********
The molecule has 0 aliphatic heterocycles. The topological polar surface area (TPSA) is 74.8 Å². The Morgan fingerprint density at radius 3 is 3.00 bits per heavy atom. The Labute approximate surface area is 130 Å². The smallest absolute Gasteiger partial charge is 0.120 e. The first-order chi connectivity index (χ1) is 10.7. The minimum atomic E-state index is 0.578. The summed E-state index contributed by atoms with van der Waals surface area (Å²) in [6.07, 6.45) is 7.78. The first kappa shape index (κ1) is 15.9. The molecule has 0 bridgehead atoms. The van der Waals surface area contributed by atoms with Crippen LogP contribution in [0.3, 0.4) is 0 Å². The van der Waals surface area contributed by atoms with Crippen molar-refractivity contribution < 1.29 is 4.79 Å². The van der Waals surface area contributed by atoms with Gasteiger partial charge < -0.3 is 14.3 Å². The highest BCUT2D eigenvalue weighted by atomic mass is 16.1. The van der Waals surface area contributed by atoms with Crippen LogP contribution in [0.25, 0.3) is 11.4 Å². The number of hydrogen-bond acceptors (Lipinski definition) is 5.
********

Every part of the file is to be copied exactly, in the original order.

The molecule has 0 aliphatic heterocycles. The topological polar surface area (TPSA) is 74.8 Å². The Morgan fingerprint density at radius 3 is 3.00 bits per heavy atom. The Labute approximate surface area is 130 Å². The smallest absolute Gasteiger partial charge is 0.120 e. The first-order chi connectivity index (χ1) is 10.7. The minimum atomic E-state index is 0.578. The summed E-state index contributed by atoms with van der Waals surface area (Å²) in [6.07, 6.45) is 7.78. The first kappa shape index (κ1) is 15.9. The molecule has 0 bridgehead atoms. The van der Waals surface area contributed by atoms with Crippen LogP contribution in [0.3, 0.4) is 0 Å². The van der Waals surface area contributed by atoms with Crippen molar-refractivity contribution < 1.29 is 4.79 Å². The van der Waals surface area contributed by atoms with Gasteiger partial charge < -0.3 is 14.3 Å². The highest BCUT2D eigenvalue weighted by atomic mass is 16.1. The van der Waals surface area contributed by atoms with Crippen LogP contribution in [0.25, 0.3) is 11.4 Å². The number of hydrogen-bond acceptors (Lipinski definition) is 5.